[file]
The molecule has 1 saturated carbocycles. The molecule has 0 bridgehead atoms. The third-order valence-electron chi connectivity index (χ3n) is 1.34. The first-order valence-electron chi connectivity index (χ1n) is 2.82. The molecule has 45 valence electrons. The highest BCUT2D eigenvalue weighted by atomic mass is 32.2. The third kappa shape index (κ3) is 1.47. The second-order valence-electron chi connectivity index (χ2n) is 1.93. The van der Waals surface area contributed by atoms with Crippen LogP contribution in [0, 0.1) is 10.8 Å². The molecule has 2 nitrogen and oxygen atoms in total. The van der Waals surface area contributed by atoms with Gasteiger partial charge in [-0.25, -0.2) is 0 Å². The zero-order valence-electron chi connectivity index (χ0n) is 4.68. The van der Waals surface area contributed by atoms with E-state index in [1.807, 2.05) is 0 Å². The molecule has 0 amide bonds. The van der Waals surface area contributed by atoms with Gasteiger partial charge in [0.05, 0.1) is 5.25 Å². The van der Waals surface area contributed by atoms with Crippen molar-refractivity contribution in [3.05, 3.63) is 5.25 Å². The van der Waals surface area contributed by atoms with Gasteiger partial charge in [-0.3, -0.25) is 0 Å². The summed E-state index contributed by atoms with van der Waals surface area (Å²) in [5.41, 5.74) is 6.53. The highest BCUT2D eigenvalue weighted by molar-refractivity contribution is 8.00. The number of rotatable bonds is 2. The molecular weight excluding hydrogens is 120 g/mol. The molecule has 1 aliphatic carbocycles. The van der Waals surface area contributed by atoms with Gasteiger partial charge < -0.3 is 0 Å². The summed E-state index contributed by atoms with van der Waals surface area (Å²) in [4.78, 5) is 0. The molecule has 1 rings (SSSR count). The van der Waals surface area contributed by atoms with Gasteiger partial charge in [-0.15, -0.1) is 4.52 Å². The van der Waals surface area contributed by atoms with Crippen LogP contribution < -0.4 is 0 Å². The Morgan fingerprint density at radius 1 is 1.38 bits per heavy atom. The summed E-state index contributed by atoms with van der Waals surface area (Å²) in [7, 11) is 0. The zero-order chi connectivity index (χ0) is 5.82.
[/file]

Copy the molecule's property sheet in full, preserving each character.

The molecule has 1 saturated carbocycles. The molecule has 0 bridgehead atoms. The third-order valence-electron chi connectivity index (χ3n) is 1.34. The first-order valence-electron chi connectivity index (χ1n) is 2.82. The molecule has 45 valence electrons. The highest BCUT2D eigenvalue weighted by atomic mass is 32.2. The third kappa shape index (κ3) is 1.47. The second-order valence-electron chi connectivity index (χ2n) is 1.93. The van der Waals surface area contributed by atoms with Crippen LogP contribution in [0, 0.1) is 10.8 Å². The molecule has 2 nitrogen and oxygen atoms in total. The van der Waals surface area contributed by atoms with Gasteiger partial charge in [-0.25, -0.2) is 0 Å². The zero-order valence-electron chi connectivity index (χ0n) is 4.68. The van der Waals surface area contributed by atoms with E-state index in [1.807, 2.05) is 0 Å². The molecule has 0 amide bonds. The van der Waals surface area contributed by atoms with Gasteiger partial charge in [0.05, 0.1) is 5.25 Å². The van der Waals surface area contributed by atoms with Crippen molar-refractivity contribution in [3.05, 3.63) is 5.25 Å². The van der Waals surface area contributed by atoms with Gasteiger partial charge in [-0.3, -0.25) is 0 Å². The summed E-state index contributed by atoms with van der Waals surface area (Å²) in [5.41, 5.74) is 6.53. The highest BCUT2D eigenvalue weighted by molar-refractivity contribution is 8.00. The number of rotatable bonds is 2. The molecular weight excluding hydrogens is 120 g/mol. The molecule has 1 aliphatic carbocycles. The van der Waals surface area contributed by atoms with Gasteiger partial charge < -0.3 is 0 Å². The summed E-state index contributed by atoms with van der Waals surface area (Å²) in [4.78, 5) is 0. The molecule has 1 rings (SSSR count). The van der Waals surface area contributed by atoms with Gasteiger partial charge in [-0.15, -0.1) is 4.52 Å². The van der Waals surface area contributed by atoms with Crippen LogP contribution < -0.4 is 0 Å². The Morgan fingerprint density at radius 1 is 1.38 bits per heavy atom. The summed E-state index contributed by atoms with van der Waals surface area (Å²) in [7, 11) is 0. The zero-order chi connectivity index (χ0) is 5.82.